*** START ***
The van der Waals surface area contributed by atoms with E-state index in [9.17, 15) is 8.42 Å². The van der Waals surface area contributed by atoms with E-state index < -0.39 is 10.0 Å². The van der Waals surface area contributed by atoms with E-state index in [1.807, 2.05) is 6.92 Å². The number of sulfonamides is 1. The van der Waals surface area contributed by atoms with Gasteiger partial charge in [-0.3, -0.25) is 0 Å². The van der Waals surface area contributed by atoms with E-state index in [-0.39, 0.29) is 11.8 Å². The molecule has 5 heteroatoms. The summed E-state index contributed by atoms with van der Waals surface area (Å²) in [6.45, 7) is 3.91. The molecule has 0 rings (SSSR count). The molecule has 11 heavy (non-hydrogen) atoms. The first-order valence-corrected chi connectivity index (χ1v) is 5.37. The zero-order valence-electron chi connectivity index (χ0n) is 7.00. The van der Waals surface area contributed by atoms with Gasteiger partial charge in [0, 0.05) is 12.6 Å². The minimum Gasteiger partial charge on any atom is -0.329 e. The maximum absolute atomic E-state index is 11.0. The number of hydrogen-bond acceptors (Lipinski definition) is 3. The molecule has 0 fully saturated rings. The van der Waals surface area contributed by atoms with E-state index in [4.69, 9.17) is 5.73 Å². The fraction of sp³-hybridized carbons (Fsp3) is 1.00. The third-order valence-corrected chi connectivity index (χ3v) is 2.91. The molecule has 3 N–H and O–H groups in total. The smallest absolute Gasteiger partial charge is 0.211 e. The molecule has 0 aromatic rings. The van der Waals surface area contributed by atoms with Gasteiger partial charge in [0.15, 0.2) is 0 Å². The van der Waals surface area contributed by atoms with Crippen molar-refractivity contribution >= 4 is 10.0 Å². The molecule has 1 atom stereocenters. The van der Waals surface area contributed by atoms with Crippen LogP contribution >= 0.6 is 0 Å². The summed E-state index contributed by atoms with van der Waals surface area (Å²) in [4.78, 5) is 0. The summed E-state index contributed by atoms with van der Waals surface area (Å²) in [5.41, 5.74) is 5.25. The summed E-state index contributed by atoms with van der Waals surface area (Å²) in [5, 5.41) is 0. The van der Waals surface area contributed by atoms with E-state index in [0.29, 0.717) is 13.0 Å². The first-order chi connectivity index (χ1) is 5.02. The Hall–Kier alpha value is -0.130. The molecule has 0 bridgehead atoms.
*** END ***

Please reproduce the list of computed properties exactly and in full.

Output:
The van der Waals surface area contributed by atoms with E-state index in [9.17, 15) is 8.42 Å². The van der Waals surface area contributed by atoms with E-state index < -0.39 is 10.0 Å². The van der Waals surface area contributed by atoms with E-state index in [1.807, 2.05) is 6.92 Å². The number of sulfonamides is 1. The van der Waals surface area contributed by atoms with Gasteiger partial charge in [-0.3, -0.25) is 0 Å². The van der Waals surface area contributed by atoms with E-state index in [-0.39, 0.29) is 11.8 Å². The molecule has 5 heteroatoms. The summed E-state index contributed by atoms with van der Waals surface area (Å²) in [6.45, 7) is 3.91. The molecule has 0 rings (SSSR count). The molecule has 11 heavy (non-hydrogen) atoms. The first-order valence-corrected chi connectivity index (χ1v) is 5.37. The zero-order valence-electron chi connectivity index (χ0n) is 7.00. The van der Waals surface area contributed by atoms with Gasteiger partial charge in [0, 0.05) is 12.6 Å². The minimum Gasteiger partial charge on any atom is -0.329 e. The maximum absolute atomic E-state index is 11.0. The number of hydrogen-bond acceptors (Lipinski definition) is 3. The molecule has 0 fully saturated rings. The van der Waals surface area contributed by atoms with E-state index in [4.69, 9.17) is 5.73 Å². The fraction of sp³-hybridized carbons (Fsp3) is 1.00. The third-order valence-corrected chi connectivity index (χ3v) is 2.91. The molecule has 3 N–H and O–H groups in total. The smallest absolute Gasteiger partial charge is 0.211 e. The molecule has 0 aromatic rings. The van der Waals surface area contributed by atoms with Gasteiger partial charge in [0.15, 0.2) is 0 Å². The van der Waals surface area contributed by atoms with Crippen molar-refractivity contribution >= 4 is 10.0 Å². The molecule has 1 atom stereocenters. The van der Waals surface area contributed by atoms with Crippen LogP contribution >= 0.6 is 0 Å². The summed E-state index contributed by atoms with van der Waals surface area (Å²) in [4.78, 5) is 0. The summed E-state index contributed by atoms with van der Waals surface area (Å²) in [5.41, 5.74) is 5.25. The summed E-state index contributed by atoms with van der Waals surface area (Å²) in [5, 5.41) is 0. The van der Waals surface area contributed by atoms with E-state index in [0.29, 0.717) is 13.0 Å². The first-order chi connectivity index (χ1) is 5.02. The Hall–Kier alpha value is -0.130. The molecule has 0 bridgehead atoms.